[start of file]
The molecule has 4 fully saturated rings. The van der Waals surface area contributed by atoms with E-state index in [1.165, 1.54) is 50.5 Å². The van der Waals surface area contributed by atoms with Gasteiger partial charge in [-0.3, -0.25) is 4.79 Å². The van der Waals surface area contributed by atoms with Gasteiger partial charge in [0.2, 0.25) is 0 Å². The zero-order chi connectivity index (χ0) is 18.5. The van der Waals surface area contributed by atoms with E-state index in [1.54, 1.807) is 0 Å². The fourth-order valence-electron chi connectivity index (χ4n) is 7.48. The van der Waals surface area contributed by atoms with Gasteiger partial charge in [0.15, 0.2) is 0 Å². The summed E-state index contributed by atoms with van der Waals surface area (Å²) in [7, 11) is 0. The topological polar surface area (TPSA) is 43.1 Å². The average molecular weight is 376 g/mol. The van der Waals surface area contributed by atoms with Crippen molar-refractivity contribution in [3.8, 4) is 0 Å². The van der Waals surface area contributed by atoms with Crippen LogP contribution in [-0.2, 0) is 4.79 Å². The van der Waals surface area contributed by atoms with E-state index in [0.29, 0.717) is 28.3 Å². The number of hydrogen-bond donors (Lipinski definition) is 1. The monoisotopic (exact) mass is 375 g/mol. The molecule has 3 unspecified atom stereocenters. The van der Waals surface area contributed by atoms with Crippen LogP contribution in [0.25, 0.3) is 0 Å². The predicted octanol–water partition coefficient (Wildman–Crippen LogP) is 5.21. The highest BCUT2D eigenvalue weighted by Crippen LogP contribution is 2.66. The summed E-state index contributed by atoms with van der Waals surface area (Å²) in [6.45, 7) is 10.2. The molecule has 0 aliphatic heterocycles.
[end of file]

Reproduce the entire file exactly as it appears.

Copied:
The molecule has 4 fully saturated rings. The van der Waals surface area contributed by atoms with E-state index in [1.165, 1.54) is 50.5 Å². The van der Waals surface area contributed by atoms with Gasteiger partial charge in [-0.3, -0.25) is 4.79 Å². The van der Waals surface area contributed by atoms with Gasteiger partial charge in [0.2, 0.25) is 0 Å². The zero-order chi connectivity index (χ0) is 18.5. The van der Waals surface area contributed by atoms with E-state index in [1.54, 1.807) is 0 Å². The fourth-order valence-electron chi connectivity index (χ4n) is 7.48. The van der Waals surface area contributed by atoms with Gasteiger partial charge in [0.15, 0.2) is 0 Å². The summed E-state index contributed by atoms with van der Waals surface area (Å²) in [7, 11) is 0. The topological polar surface area (TPSA) is 43.1 Å². The average molecular weight is 376 g/mol. The van der Waals surface area contributed by atoms with Crippen molar-refractivity contribution in [3.8, 4) is 0 Å². The van der Waals surface area contributed by atoms with Crippen LogP contribution in [-0.2, 0) is 4.79 Å². The van der Waals surface area contributed by atoms with E-state index in [0.29, 0.717) is 28.3 Å². The number of hydrogen-bond donors (Lipinski definition) is 1. The monoisotopic (exact) mass is 375 g/mol. The molecule has 3 unspecified atom stereocenters. The van der Waals surface area contributed by atoms with Crippen LogP contribution in [0.25, 0.3) is 0 Å². The predicted octanol–water partition coefficient (Wildman–Crippen LogP) is 5.21. The highest BCUT2D eigenvalue weighted by Crippen LogP contribution is 2.66. The summed E-state index contributed by atoms with van der Waals surface area (Å²) in [6.45, 7) is 10.2. The molecule has 0 aliphatic heterocycles.